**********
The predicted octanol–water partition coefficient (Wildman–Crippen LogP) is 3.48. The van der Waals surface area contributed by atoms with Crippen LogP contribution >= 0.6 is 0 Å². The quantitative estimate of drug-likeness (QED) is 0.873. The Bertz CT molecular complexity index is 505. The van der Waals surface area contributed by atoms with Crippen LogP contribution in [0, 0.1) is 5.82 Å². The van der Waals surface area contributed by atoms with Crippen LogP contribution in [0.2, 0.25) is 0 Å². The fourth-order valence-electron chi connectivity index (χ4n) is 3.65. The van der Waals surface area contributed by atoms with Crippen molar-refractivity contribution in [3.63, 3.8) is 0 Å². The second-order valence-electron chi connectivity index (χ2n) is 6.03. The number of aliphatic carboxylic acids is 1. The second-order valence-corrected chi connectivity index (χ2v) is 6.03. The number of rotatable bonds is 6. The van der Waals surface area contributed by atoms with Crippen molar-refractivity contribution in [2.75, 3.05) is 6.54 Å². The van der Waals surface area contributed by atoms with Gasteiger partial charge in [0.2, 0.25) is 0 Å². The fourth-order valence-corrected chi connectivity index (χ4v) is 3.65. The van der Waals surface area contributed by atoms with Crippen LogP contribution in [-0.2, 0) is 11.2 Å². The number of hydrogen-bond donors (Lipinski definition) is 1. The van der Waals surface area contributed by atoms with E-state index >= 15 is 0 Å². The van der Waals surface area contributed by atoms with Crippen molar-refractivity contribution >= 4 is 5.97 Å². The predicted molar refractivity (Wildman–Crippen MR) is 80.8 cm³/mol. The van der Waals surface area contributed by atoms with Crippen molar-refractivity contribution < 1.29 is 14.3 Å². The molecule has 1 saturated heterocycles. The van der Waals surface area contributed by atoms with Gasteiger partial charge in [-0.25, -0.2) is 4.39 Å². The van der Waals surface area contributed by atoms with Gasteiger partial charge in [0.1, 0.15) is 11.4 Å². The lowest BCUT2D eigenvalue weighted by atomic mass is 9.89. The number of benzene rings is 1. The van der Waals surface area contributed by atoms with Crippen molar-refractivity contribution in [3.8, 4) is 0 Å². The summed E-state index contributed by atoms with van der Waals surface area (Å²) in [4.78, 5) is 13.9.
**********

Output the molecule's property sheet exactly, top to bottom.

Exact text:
The predicted octanol–water partition coefficient (Wildman–Crippen LogP) is 3.48. The van der Waals surface area contributed by atoms with Crippen LogP contribution >= 0.6 is 0 Å². The quantitative estimate of drug-likeness (QED) is 0.873. The Bertz CT molecular complexity index is 505. The van der Waals surface area contributed by atoms with Crippen LogP contribution in [0, 0.1) is 5.82 Å². The van der Waals surface area contributed by atoms with Crippen LogP contribution in [0.2, 0.25) is 0 Å². The fourth-order valence-electron chi connectivity index (χ4n) is 3.65. The van der Waals surface area contributed by atoms with Crippen molar-refractivity contribution in [3.63, 3.8) is 0 Å². The second-order valence-electron chi connectivity index (χ2n) is 6.03. The number of aliphatic carboxylic acids is 1. The second-order valence-corrected chi connectivity index (χ2v) is 6.03. The number of rotatable bonds is 6. The van der Waals surface area contributed by atoms with Crippen molar-refractivity contribution in [2.75, 3.05) is 6.54 Å². The van der Waals surface area contributed by atoms with Gasteiger partial charge in [0.2, 0.25) is 0 Å². The fourth-order valence-corrected chi connectivity index (χ4v) is 3.65. The van der Waals surface area contributed by atoms with Crippen LogP contribution in [-0.2, 0) is 11.2 Å². The number of hydrogen-bond donors (Lipinski definition) is 1. The van der Waals surface area contributed by atoms with E-state index >= 15 is 0 Å². The van der Waals surface area contributed by atoms with Crippen molar-refractivity contribution >= 4 is 5.97 Å². The predicted molar refractivity (Wildman–Crippen MR) is 80.8 cm³/mol. The van der Waals surface area contributed by atoms with Crippen molar-refractivity contribution < 1.29 is 14.3 Å². The molecule has 1 saturated heterocycles. The van der Waals surface area contributed by atoms with Gasteiger partial charge in [-0.25, -0.2) is 4.39 Å². The van der Waals surface area contributed by atoms with Gasteiger partial charge in [0.1, 0.15) is 11.4 Å². The lowest BCUT2D eigenvalue weighted by atomic mass is 9.89. The number of benzene rings is 1. The van der Waals surface area contributed by atoms with Crippen molar-refractivity contribution in [3.8, 4) is 0 Å². The summed E-state index contributed by atoms with van der Waals surface area (Å²) in [4.78, 5) is 13.9.